Outcome in hip fracture patients related to anemia at admission and allogeneic blood transfusion: an analysis of 1262 surgically treated patients
1 Department of Orthopaedics, Reinier de Graaf Group, PO Box 5011 2600 GA Delft, the Netherlands
2 Department of Orthopaedics Leiden University Medical Center, PO Box 9600, 2300 RC Leiden, the Netherlands
3 Department of Surgery, Rijnland Hospital, PO Box 4220, 2350 CC Leiderdorp, the Netherlands
4 Department of Medical Statistics and Bioinformatics, Leiden University Medical Center, PO Box 9600, 2300 RC Leiden, the Netherlands
5 Department of Surgery, Bronovo Hospital, PO Box 96900, 2509 JH The Hague, the Netherlands
6 Department of Surgery, Reinier de Graaf Group, PO Box 5011 2600 GA Delft, the Netherlands
7 Department of Surgery-Traumatology, Erasmus MC, University Medical Center, PO box 2040 3000 CA Rotterdam, the Netherlands
BMC Musculoskeletal Disorders 2011, 12:262 doi:10.1186/1471-2474-12-262Published: 21 November 2011
Anemia is more often seen in older patients. As the mean age of hip fracture patients is rising, anemia is common in this population. Allogeneic blood transfusion (ABT) and anemia have been pointed out as possible risk factors for poorer outcome in hip fracture patients.
In the timeframe 2005-2010, 1262 admissions for surgical treatment of a hip fracture in patients aged 65 years and older were recorded. Registration was prospective from 2008 on. Anemic and non-anemic patients (based on hemoglobin level at admission) were compared regarding clinical characteristics, mortality, delirium incidence, LOS, discharge to a nursing home and the 90-day readmission rate. Receiving an ABT, age, gender, ASA classification, type of fracture and anesthesia were used as possible confounders in multivariable regression analysis.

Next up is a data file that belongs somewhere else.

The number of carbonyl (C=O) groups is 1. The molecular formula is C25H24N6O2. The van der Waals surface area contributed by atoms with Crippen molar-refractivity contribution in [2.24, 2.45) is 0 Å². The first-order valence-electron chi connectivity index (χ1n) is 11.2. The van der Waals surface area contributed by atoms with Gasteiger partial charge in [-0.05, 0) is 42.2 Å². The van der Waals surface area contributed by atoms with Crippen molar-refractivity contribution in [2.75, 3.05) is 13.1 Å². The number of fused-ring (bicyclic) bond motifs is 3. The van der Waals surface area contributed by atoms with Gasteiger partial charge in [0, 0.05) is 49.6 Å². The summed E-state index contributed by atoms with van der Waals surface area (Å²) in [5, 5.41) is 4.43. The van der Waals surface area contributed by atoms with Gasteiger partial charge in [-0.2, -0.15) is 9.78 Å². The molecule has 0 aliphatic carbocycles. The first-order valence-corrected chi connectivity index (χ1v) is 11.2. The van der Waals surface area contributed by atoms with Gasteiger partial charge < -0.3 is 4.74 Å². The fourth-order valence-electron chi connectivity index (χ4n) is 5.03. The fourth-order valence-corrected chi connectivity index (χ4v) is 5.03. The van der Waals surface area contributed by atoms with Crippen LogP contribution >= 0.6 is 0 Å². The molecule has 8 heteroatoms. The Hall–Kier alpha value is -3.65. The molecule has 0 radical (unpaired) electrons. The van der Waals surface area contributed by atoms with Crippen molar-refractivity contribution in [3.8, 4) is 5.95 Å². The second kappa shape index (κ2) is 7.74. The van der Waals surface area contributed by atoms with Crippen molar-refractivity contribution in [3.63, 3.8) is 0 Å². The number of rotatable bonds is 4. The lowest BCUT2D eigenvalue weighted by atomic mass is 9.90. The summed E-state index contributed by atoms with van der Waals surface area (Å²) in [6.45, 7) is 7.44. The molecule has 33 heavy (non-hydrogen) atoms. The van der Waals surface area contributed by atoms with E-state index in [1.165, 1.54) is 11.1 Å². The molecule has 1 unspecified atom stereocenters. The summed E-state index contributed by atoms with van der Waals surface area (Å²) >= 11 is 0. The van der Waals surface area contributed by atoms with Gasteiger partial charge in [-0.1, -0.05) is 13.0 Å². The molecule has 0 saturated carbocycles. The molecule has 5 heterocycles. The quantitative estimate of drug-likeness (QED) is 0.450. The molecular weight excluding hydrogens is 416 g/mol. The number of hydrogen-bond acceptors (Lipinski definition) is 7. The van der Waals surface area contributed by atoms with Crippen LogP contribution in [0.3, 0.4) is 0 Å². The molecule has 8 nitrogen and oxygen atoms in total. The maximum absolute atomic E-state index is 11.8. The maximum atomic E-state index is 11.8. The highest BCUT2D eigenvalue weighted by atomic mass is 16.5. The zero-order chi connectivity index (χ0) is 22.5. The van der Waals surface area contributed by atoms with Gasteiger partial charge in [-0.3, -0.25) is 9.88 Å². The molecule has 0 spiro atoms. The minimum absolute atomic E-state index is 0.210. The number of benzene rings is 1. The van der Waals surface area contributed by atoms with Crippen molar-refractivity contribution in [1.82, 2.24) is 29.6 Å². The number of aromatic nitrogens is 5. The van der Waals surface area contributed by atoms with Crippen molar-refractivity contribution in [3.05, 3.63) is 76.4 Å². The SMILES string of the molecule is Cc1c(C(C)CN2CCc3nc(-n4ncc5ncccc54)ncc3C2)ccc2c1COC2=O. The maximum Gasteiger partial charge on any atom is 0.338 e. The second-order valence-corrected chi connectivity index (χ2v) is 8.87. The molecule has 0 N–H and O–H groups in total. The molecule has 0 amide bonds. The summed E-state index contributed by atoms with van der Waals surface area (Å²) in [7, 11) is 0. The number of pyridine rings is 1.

The prevalence of anemia and the rate of ABT both were 42.5%. Anemic patients were more likely to be older and men and had more often a trochanteric fracture, a higher ASA score and received more often an ABT. In univariate analysis, the 3- and 12-month mortality rate, delirium incidence and discharge to a nursing home rate were significantly worse in preoperatively anemic patients.
In multivariable regression analysis, anemia at admission was a significant risk factor for discharge to a nursing home and readmission < 90 days, but not for mortality. Indication for ABT, age and ASA classification were independent risk factors for mortality at all moments, only the mortality rate for the 3-12 month interval was not influenced by ABT. An indication for an ABT was the largest negative contributor to a longer LOS (OR 2.26, 95% CI 1.73-2.94) and the second largest for delirium (OR 1.67, 95% CI 1.28-2.20).
This study has demonstrated that anemia at admission and postoperative anemia needing an ABT (PANT) were independent risk factors for worse outcome in hip fracture patients. In multivariable regression analysis, anemia as such had no effect on mortality, due to a rescue effect of PANT. In-hospital, 3- and 12-month mortality was negatively affected by PANT, with the main effect in the first 3 months postoperatively.